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Petruschka Schaafsma

The idea that religion provides ideas and practices that help people cope with evil is widespread. It may be used in a neutral way to define the function of religion but can also be used by both adversaries and advocates of religion. Thus religion may be criticized for “easy coping,” for providing cheap, comforting theories. Religion may also be appreciated for giving an anchor or focus to life in hard times. In this paper, the coping thesis and the presuppositions behind it are confronted with the example of Karl Barth’s view of evil and Christian belief. Barth deals with evil under the term das Nichtige and aims to understand God’s relation to it. He criticizes the idea that human beings by themselves can know what evil is and how they should cope with it. Thus, Barth’s view seems to differ on important points from the coping thesis. What does this mean for the value of this thesis?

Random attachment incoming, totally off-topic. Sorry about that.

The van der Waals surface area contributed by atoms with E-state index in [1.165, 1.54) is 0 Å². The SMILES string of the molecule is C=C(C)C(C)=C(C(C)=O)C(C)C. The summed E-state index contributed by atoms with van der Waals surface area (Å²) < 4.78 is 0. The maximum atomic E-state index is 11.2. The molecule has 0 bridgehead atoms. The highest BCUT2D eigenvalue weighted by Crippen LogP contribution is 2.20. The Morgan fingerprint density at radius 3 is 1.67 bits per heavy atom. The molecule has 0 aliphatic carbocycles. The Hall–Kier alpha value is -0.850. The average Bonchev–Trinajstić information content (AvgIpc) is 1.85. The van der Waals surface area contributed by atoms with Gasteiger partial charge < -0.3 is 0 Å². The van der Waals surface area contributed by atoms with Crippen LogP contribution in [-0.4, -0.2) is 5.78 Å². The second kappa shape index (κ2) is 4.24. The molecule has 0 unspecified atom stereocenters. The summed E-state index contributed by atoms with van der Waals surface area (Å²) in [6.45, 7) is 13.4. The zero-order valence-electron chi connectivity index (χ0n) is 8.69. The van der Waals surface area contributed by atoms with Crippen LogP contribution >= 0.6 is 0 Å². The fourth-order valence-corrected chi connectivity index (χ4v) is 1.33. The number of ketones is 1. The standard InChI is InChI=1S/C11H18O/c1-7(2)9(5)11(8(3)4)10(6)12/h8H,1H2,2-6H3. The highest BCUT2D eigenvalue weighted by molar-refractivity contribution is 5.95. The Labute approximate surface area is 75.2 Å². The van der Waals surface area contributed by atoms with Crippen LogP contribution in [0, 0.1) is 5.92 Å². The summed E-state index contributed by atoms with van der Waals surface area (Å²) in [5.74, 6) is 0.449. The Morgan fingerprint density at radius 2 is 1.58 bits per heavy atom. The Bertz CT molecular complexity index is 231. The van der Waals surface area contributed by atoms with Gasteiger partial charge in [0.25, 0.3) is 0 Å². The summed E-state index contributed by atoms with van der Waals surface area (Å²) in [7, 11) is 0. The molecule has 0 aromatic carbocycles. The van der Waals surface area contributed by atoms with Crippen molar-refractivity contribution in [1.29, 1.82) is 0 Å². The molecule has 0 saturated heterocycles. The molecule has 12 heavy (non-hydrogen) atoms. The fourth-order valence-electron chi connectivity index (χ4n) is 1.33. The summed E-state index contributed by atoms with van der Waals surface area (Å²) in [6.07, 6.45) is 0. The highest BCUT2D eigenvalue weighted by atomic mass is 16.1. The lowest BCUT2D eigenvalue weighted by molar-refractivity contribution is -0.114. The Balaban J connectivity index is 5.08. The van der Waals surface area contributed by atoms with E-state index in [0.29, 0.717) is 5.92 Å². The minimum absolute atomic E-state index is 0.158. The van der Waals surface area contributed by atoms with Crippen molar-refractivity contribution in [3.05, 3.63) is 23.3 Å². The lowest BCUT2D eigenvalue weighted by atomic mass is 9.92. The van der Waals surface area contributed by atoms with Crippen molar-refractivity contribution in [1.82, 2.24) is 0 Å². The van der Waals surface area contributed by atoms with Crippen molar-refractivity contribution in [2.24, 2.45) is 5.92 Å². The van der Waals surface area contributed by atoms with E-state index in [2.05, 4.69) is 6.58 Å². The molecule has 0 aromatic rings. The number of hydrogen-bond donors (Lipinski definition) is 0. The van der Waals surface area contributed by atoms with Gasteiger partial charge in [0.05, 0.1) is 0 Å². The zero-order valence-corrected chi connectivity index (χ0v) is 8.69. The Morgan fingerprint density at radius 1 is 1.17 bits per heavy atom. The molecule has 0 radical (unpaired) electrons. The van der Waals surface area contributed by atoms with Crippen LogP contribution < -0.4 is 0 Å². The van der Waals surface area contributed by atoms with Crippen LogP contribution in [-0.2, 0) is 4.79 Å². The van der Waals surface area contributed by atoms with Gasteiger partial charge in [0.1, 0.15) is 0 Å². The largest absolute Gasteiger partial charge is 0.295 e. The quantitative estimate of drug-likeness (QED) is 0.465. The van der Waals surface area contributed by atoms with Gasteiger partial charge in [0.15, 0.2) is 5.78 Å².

Beverley Clack

Theodicists have sought to show that belief in an all-powerful, all-loving, personal God is not at odds with the existence of evil and, in particular, with the extreme suffering that results from it. This paper, in common with other antitheodical approaches, argues that the attempt to show that God and evil can coexist invariably leads to the distortion and misrepresentation of suffering. At the same time, it builds upon such criticisms, proposing an approach that does not seek to provide a solution to evil conceived as a puzzle. Rather, it contends that the philosopher should take suffering seriously, allowing it to challenge the assumptions that underlie Western philosophy of religion. In particular, it accepts the limited significance of theoretical claims in the light of events that often challenge any attempt to impose meaning.